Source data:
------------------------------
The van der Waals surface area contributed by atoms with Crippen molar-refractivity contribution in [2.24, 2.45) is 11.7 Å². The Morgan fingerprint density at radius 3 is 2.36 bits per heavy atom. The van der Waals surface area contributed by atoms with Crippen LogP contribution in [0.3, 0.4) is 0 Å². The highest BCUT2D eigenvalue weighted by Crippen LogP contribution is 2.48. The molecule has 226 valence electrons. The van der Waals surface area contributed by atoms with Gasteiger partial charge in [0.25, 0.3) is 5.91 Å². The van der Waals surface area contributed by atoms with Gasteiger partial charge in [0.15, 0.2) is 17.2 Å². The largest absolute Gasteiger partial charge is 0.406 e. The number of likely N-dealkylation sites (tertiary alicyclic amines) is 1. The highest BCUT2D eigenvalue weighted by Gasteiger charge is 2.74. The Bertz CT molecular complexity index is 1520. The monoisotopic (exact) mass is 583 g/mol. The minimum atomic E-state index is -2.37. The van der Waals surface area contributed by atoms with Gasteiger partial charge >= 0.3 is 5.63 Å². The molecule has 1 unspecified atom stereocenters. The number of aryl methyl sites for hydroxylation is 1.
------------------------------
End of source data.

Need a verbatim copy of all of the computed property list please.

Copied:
The van der Waals surface area contributed by atoms with Crippen molar-refractivity contribution in [2.24, 2.45) is 11.7 Å². The Morgan fingerprint density at radius 3 is 2.36 bits per heavy atom. The van der Waals surface area contributed by atoms with Crippen LogP contribution in [0.3, 0.4) is 0 Å². The highest BCUT2D eigenvalue weighted by Crippen LogP contribution is 2.48. The molecule has 226 valence electrons. The van der Waals surface area contributed by atoms with Gasteiger partial charge in [0.25, 0.3) is 5.91 Å². The van der Waals surface area contributed by atoms with Gasteiger partial charge in [0.15, 0.2) is 17.2 Å². The largest absolute Gasteiger partial charge is 0.406 e. The number of likely N-dealkylation sites (tertiary alicyclic amines) is 1. The highest BCUT2D eigenvalue weighted by Gasteiger charge is 2.74. The Bertz CT molecular complexity index is 1520. The monoisotopic (exact) mass is 583 g/mol. The minimum atomic E-state index is -2.37. The van der Waals surface area contributed by atoms with Gasteiger partial charge >= 0.3 is 5.63 Å². The molecule has 1 unspecified atom stereocenters. The number of aryl methyl sites for hydroxylation is 1.